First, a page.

Amongst our highest priorities was the establishment of a Development Assistance Policy, or DAP in short. The DAP, which will be launched officially here today, for the first time in Myanmar’s history, provides a comprehensive set of policy guidelines, an articulation of procedures and other key related information to ensure that development assistance is used as effectively, and as transparently as possible in the interests of our people.
In drafting this DAP, the DACU was asked to streamline procedures to the greatest extent possible without sacrificing the need for proper monitoring, evaluation and scrutinization of this assistance. In particular, the DAP has been drafted to place greater responsibility on line ministries and other government entities, allowing them to take greater ownership for the management of the assistance they receive – technical assistance, in particular.
I hope that all of you will help to ensure the successful implementation of the DAP. The DAP will enable us to remove the practice of ministries establishing separate or parallel processes for the approval and scrutinization of development assistance, and issuing directives which might impact the timely delivery of assistance.
I would like to request all of you to engage with the DACU regularly, and to coordinate with it before issuing guidance to development partners.

Ladies and gentlemen,
The second and third on the list of tasks for the DACU are the identification of priorities for development assistance, and the organization of a new set of refreshed sector and thematic coordination groups.
I am looking forward to hearing reports from the new set of ten Sector Coordination Groups that were established last year. I hear that some are functioning better than others – so DACU will need to keep a close eye on those that are at risk of falling behind and to learn from those that are performing well.
The Sector Coordination Groups are essential for ensuring that development assistance is well-coordinated, and transparent, so that ministers are provided with the information they require to excel in their roles.
I am happy to hear that some Groups have moved forward with the creation of sector plans and strategies, and that others have been making strong progress toward developing associated costings. These important steps, if executed successfully, will allow us to break free of single year planning and budgeting cycles, allowing us to think strategically and to plan for the medium and long-term.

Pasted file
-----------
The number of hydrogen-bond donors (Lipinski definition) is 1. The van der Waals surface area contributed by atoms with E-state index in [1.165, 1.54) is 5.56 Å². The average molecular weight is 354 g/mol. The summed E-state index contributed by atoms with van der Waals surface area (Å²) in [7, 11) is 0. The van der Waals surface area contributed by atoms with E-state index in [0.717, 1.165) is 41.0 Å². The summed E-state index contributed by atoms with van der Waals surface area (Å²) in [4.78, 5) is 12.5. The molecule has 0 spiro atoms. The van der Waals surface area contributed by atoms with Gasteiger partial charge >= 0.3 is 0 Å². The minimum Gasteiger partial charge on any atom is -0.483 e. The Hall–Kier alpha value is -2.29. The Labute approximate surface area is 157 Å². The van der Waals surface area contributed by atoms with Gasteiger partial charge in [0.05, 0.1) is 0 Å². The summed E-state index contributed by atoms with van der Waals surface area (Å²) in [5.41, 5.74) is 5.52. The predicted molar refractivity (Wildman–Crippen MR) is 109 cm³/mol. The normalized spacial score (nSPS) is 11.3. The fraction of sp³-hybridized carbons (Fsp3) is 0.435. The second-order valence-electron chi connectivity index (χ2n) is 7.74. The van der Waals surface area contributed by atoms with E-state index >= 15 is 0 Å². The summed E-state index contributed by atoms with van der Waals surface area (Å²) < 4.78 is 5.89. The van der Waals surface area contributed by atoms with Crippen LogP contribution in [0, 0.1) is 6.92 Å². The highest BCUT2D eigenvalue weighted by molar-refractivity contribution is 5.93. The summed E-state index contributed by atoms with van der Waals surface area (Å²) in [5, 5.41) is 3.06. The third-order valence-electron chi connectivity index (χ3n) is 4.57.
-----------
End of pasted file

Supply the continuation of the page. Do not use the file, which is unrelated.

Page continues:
I would like ministers to redouble their efforts in this regard. And I would like to ask our partners in development to consider making the necessary resources available, technical, financial or otherwise, to help us to get the job done.
Now, a message to our civil society and private sector representatives – your participation in these Sector Coordination Groups is also essential. In many cases you are in the front line, implementing projects and programmes, and so your perspectives and expertise are very much valued and welcome.
We expect all the representatives from these various stakeholder groups, including the private sector and civil society, both local and international to be in position very soon.
DACU will have to ensure that the SCGs are living up to their commitments. I would appreciate a report on their current functioning within the next four weeks.

Excellencies and distinguished guests,
When determining what areas should serve as the priorities for development assistance, the DACU also had to determine what should be the priorities that would guide Myanmar’s overall development.
The 12 Point Economic Policy of the Union of Myanmar provides high level guidance, but at a more strategic level, we need to go deeper into detail.
Therefore, the teams drafting the DAP also have to work on what we are now calling the Myanmar Sustainable Development Plan or MSDP. This strategic document will soon be followed by the Myanmar Public Investment Programme, a list of costed and prioritized national development projects to be implemented.
I am pleased to say that we now have a draft Plan for consultation, and I would like to use this event to bring all stakeholder groups into the consultation process.
The Deputy Minister of Planning and Finance will present the MSDP in greater detail. I would like to stress that this document will be critical to ensuring that all our projects and initiatives, regardless of their source of financing, are properly linked and directed towards the same goals.

Ladies and gentlemen,
We hope that one of the outcomes of this event will be a set of recommendations – short, concise, practical and actionable, recommendations that focus on the critical steps that must be taken both in 2018, and in the medium-term, to sustain positive momentum as we move forward.
As we progress further into 2018, as we prepare to celebrate the Myanmar New Year, and as we begin a rather complex transition into a new financial year, let us all use the opportunity provided by this Development Effectiveness Roundtable to take up the challenges we face with a renewed and stronger sense of purpose, and resolve to do our best to achieve peace and prosperity for our country with the support and cooperation of our people and of our friends throughout the globe. Together, bonded by good will and good sense, we can achieve our most ambitious goals.

Thank you.